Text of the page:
A boil, the result of an infection in the skin, is similar to an abscess. It starts out as a small bump and grows over time to become a larger boil that may seep puss. Eventually, a boil will scab over.
Boils are very painful and can even cause temporary lameness in some horses. It is important to locate and treat boils as soon as possible to prevent the spread of infection.
Symptoms and Types
The signs for a boil are fairly easy to recognize and include:
- Lesion(s) on the skin
- A break in the skin
- A small bump or papule
- Edema (or swelling caused by trapped fluid)
An infection of the hair follicle or skin is the primary cause of a boil. However, bacteria such as Staphylococci or poor hygiene habits can also lead to the condition.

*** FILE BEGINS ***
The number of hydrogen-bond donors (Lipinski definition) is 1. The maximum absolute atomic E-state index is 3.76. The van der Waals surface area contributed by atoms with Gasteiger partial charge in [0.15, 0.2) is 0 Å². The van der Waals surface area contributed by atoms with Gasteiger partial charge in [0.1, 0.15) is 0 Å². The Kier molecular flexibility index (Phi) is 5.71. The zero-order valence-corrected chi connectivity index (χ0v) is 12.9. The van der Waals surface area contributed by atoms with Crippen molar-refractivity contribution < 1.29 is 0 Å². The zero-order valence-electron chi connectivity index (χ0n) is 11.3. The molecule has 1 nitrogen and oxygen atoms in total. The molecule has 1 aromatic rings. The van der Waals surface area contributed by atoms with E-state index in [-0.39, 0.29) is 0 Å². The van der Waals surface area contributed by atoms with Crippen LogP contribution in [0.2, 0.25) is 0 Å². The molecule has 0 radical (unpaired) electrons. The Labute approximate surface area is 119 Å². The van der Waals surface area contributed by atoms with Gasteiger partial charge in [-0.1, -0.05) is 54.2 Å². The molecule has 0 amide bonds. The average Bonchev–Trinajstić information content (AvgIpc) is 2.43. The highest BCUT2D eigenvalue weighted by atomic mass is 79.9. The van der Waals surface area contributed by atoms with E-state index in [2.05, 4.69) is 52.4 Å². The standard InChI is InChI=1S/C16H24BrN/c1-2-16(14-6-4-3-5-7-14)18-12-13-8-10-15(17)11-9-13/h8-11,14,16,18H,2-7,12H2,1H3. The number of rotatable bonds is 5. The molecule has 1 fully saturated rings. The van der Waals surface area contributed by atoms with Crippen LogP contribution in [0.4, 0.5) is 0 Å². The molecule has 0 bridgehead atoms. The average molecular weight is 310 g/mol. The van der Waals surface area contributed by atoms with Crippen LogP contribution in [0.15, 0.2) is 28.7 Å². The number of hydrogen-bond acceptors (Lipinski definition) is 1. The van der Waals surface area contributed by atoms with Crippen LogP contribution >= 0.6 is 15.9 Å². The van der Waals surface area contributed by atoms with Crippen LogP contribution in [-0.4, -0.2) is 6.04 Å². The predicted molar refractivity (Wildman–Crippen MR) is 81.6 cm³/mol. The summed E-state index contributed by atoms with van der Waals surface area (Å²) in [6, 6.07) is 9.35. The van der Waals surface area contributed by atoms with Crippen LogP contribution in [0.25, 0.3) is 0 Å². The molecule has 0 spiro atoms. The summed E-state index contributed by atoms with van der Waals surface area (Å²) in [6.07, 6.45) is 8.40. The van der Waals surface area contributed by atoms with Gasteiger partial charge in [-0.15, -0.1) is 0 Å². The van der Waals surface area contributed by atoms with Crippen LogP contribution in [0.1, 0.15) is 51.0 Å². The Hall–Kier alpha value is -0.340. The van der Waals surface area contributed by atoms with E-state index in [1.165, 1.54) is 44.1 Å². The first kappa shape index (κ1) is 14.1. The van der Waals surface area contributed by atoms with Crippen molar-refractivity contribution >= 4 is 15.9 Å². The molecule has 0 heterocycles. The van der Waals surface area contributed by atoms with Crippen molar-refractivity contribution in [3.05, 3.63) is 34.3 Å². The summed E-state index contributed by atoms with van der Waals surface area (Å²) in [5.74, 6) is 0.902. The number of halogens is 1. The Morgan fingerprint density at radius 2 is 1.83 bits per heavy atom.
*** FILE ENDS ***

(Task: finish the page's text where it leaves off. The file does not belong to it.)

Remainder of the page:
A boil is easily diagnosed by a veterinary professional or a person experienced with working with horses. The veterinarian will make a thorough examination of the horse’s coat to check for boils, breaks in the skin, other lesions, or wounds.
Treatment varies on a case-by-case basis, but boils are not usually hard to treat. The veterinarian will likely immerse or wipe the boil with hot water to encourage it to rupture. After it ruptures, antibiotic cream can prevent the spread of infection. If there is more than one boil, the same process will apply to the other boils as well.
Living and Management
Boils are not a life-threatening ailment for horses, but care must be taken to ensure that the lesion heals properly and the skin around it is not affected.
A lesion of the skin less than half a centimeter in diameter
A change in the way that tissue is constructed; a sore
Any type of pain or tenderness or lack of soundness in the feet or legs of animals
A localized infection, usually a lesion filled with pus. Can be large or small in size.